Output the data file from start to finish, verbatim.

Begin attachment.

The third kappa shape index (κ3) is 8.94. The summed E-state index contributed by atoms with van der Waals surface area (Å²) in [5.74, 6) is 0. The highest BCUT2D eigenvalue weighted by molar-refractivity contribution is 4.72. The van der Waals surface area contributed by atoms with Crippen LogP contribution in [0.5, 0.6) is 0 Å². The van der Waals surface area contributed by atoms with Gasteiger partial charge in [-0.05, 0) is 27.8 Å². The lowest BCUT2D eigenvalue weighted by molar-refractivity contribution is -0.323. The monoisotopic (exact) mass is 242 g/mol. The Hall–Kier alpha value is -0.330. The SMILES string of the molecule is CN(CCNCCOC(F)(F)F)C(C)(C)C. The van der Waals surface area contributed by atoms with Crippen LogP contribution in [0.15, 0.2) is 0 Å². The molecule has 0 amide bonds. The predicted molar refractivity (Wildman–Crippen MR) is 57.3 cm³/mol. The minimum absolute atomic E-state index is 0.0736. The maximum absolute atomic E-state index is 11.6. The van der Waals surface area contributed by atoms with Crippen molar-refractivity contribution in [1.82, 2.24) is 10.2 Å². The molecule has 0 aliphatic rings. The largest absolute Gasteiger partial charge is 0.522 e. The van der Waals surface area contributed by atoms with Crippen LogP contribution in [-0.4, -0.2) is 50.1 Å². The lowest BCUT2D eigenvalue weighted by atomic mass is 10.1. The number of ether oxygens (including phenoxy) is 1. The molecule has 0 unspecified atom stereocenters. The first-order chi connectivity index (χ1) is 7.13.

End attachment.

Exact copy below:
The third kappa shape index (κ3) is 8.94. The summed E-state index contributed by atoms with van der Waals surface area (Å²) in [5.74, 6) is 0. The highest BCUT2D eigenvalue weighted by molar-refractivity contribution is 4.72. The van der Waals surface area contributed by atoms with Crippen LogP contribution in [0.5, 0.6) is 0 Å². The van der Waals surface area contributed by atoms with Gasteiger partial charge in [-0.05, 0) is 27.8 Å². The lowest BCUT2D eigenvalue weighted by molar-refractivity contribution is -0.323. The monoisotopic (exact) mass is 242 g/mol. The Hall–Kier alpha value is -0.330. The SMILES string of the molecule is CN(CCNCCOC(F)(F)F)C(C)(C)C. The van der Waals surface area contributed by atoms with Crippen LogP contribution in [0.15, 0.2) is 0 Å². The molecule has 0 amide bonds. The predicted molar refractivity (Wildman–Crippen MR) is 57.3 cm³/mol. The minimum absolute atomic E-state index is 0.0736. The maximum absolute atomic E-state index is 11.6. The van der Waals surface area contributed by atoms with Crippen molar-refractivity contribution in [1.82, 2.24) is 10.2 Å². The molecule has 0 aliphatic rings. The largest absolute Gasteiger partial charge is 0.522 e. The van der Waals surface area contributed by atoms with Crippen LogP contribution in [-0.4, -0.2) is 50.1 Å². The lowest BCUT2D eigenvalue weighted by atomic mass is 10.1. The number of ether oxygens (including phenoxy) is 1. The molecule has 0 unspecified atom stereocenters. The first-order chi connectivity index (χ1) is 7.13.